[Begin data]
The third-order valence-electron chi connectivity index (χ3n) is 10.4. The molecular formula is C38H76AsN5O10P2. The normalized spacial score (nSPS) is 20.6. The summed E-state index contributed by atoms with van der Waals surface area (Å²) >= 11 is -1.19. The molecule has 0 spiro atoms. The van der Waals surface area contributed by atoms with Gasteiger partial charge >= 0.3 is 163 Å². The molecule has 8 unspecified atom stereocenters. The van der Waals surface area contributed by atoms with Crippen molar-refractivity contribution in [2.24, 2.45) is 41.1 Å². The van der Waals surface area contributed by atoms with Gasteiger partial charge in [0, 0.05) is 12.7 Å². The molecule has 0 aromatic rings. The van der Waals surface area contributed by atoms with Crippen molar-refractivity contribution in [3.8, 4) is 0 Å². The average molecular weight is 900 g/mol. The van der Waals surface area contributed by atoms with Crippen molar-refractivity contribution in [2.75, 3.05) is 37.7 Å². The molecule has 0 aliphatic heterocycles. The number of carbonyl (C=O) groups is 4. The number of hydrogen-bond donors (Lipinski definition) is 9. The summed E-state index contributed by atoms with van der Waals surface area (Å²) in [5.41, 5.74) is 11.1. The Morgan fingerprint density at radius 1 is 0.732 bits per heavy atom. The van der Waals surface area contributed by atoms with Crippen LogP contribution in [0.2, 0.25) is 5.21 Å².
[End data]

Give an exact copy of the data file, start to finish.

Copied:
The third-order valence-electron chi connectivity index (χ3n) is 10.4. The molecular formula is C38H76AsN5O10P2. The normalized spacial score (nSPS) is 20.6. The summed E-state index contributed by atoms with van der Waals surface area (Å²) >= 11 is -1.19. The molecule has 0 spiro atoms. The van der Waals surface area contributed by atoms with Gasteiger partial charge >= 0.3 is 163 Å². The molecule has 8 unspecified atom stereocenters. The van der Waals surface area contributed by atoms with Crippen molar-refractivity contribution in [2.24, 2.45) is 41.1 Å². The van der Waals surface area contributed by atoms with Gasteiger partial charge in [0, 0.05) is 12.7 Å². The molecule has 0 aromatic rings. The van der Waals surface area contributed by atoms with Crippen molar-refractivity contribution in [3.8, 4) is 0 Å². The average molecular weight is 900 g/mol. The van der Waals surface area contributed by atoms with Crippen molar-refractivity contribution in [2.75, 3.05) is 37.7 Å². The molecule has 0 aliphatic heterocycles. The number of carbonyl (C=O) groups is 4. The number of hydrogen-bond donors (Lipinski definition) is 9. The summed E-state index contributed by atoms with van der Waals surface area (Å²) in [5.41, 5.74) is 11.1. The Morgan fingerprint density at radius 1 is 0.732 bits per heavy atom. The van der Waals surface area contributed by atoms with Crippen LogP contribution in [0.2, 0.25) is 5.21 Å².